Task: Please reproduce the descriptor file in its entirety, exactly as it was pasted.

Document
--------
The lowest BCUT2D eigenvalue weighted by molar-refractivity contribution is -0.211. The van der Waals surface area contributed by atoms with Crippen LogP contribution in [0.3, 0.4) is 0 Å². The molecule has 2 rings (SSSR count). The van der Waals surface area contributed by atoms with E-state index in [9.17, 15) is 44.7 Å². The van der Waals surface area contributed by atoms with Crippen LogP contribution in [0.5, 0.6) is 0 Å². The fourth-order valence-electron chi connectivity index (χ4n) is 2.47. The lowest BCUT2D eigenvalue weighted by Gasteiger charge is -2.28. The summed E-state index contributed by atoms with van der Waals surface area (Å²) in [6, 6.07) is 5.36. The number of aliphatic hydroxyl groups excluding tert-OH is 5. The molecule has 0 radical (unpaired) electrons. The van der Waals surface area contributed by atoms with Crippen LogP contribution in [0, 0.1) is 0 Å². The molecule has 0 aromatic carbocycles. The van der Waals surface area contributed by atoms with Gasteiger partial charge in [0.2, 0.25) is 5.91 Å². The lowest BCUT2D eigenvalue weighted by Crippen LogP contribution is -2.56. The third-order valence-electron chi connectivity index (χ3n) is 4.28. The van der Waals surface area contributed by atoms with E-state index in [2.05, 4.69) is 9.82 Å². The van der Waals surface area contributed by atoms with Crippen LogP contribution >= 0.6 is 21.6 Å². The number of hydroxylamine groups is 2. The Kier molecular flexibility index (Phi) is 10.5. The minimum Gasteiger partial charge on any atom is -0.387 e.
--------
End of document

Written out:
The lowest BCUT2D eigenvalue weighted by molar-refractivity contribution is -0.211. The van der Waals surface area contributed by atoms with Crippen LogP contribution in [0.3, 0.4) is 0 Å². The molecule has 2 rings (SSSR count). The van der Waals surface area contributed by atoms with E-state index in [9.17, 15) is 44.7 Å². The van der Waals surface area contributed by atoms with Crippen LogP contribution in [0.5, 0.6) is 0 Å². The fourth-order valence-electron chi connectivity index (χ4n) is 2.47. The lowest BCUT2D eigenvalue weighted by Gasteiger charge is -2.28. The summed E-state index contributed by atoms with van der Waals surface area (Å²) in [6, 6.07) is 5.36. The number of aliphatic hydroxyl groups excluding tert-OH is 5. The molecule has 0 radical (unpaired) electrons. The van der Waals surface area contributed by atoms with Crippen LogP contribution in [0, 0.1) is 0 Å². The molecule has 0 aromatic carbocycles. The van der Waals surface area contributed by atoms with Gasteiger partial charge in [0.2, 0.25) is 5.91 Å². The lowest BCUT2D eigenvalue weighted by Crippen LogP contribution is -2.56. The third-order valence-electron chi connectivity index (χ3n) is 4.28. The van der Waals surface area contributed by atoms with E-state index in [2.05, 4.69) is 9.82 Å². The van der Waals surface area contributed by atoms with Crippen LogP contribution >= 0.6 is 21.6 Å². The number of hydroxylamine groups is 2. The Kier molecular flexibility index (Phi) is 10.5. The minimum Gasteiger partial charge on any atom is -0.387 e.